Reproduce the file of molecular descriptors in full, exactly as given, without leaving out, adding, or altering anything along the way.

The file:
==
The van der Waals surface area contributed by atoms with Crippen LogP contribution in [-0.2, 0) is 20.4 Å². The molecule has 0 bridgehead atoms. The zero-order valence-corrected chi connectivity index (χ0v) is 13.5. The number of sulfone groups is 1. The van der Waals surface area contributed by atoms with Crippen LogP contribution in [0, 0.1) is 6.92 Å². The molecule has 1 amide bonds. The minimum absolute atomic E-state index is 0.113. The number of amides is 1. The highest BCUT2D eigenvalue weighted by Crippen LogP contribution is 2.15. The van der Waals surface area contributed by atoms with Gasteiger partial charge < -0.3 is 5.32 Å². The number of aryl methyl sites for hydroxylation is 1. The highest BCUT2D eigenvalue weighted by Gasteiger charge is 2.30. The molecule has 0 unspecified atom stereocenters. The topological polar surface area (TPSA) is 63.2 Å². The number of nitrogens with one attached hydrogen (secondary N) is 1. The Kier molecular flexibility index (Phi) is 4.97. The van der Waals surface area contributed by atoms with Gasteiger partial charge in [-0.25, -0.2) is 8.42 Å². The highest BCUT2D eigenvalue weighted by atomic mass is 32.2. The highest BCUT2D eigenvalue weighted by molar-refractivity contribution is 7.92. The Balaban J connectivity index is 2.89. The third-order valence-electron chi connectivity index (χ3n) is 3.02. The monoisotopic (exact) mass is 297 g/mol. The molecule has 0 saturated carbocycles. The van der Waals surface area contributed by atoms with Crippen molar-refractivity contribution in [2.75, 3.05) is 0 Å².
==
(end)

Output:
The van der Waals surface area contributed by atoms with Crippen LogP contribution in [-0.2, 0) is 20.4 Å². The molecule has 0 bridgehead atoms. The zero-order valence-corrected chi connectivity index (χ0v) is 13.5. The number of sulfone groups is 1. The van der Waals surface area contributed by atoms with Crippen LogP contribution in [0, 0.1) is 6.92 Å². The molecule has 1 amide bonds. The minimum absolute atomic E-state index is 0.113. The number of amides is 1. The highest BCUT2D eigenvalue weighted by Crippen LogP contribution is 2.15. The van der Waals surface area contributed by atoms with Gasteiger partial charge < -0.3 is 5.32 Å². The number of aryl methyl sites for hydroxylation is 1. The highest BCUT2D eigenvalue weighted by Gasteiger charge is 2.30. The molecule has 0 unspecified atom stereocenters. The topological polar surface area (TPSA) is 63.2 Å². The number of nitrogens with one attached hydrogen (secondary N) is 1. The Kier molecular flexibility index (Phi) is 4.97. The van der Waals surface area contributed by atoms with Gasteiger partial charge in [-0.25, -0.2) is 8.42 Å². The highest BCUT2D eigenvalue weighted by atomic mass is 32.2. The highest BCUT2D eigenvalue weighted by molar-refractivity contribution is 7.92. The Balaban J connectivity index is 2.89. The third-order valence-electron chi connectivity index (χ3n) is 3.02. The monoisotopic (exact) mass is 297 g/mol. The molecule has 0 saturated carbocycles. The van der Waals surface area contributed by atoms with Crippen molar-refractivity contribution in [2.75, 3.05) is 0 Å².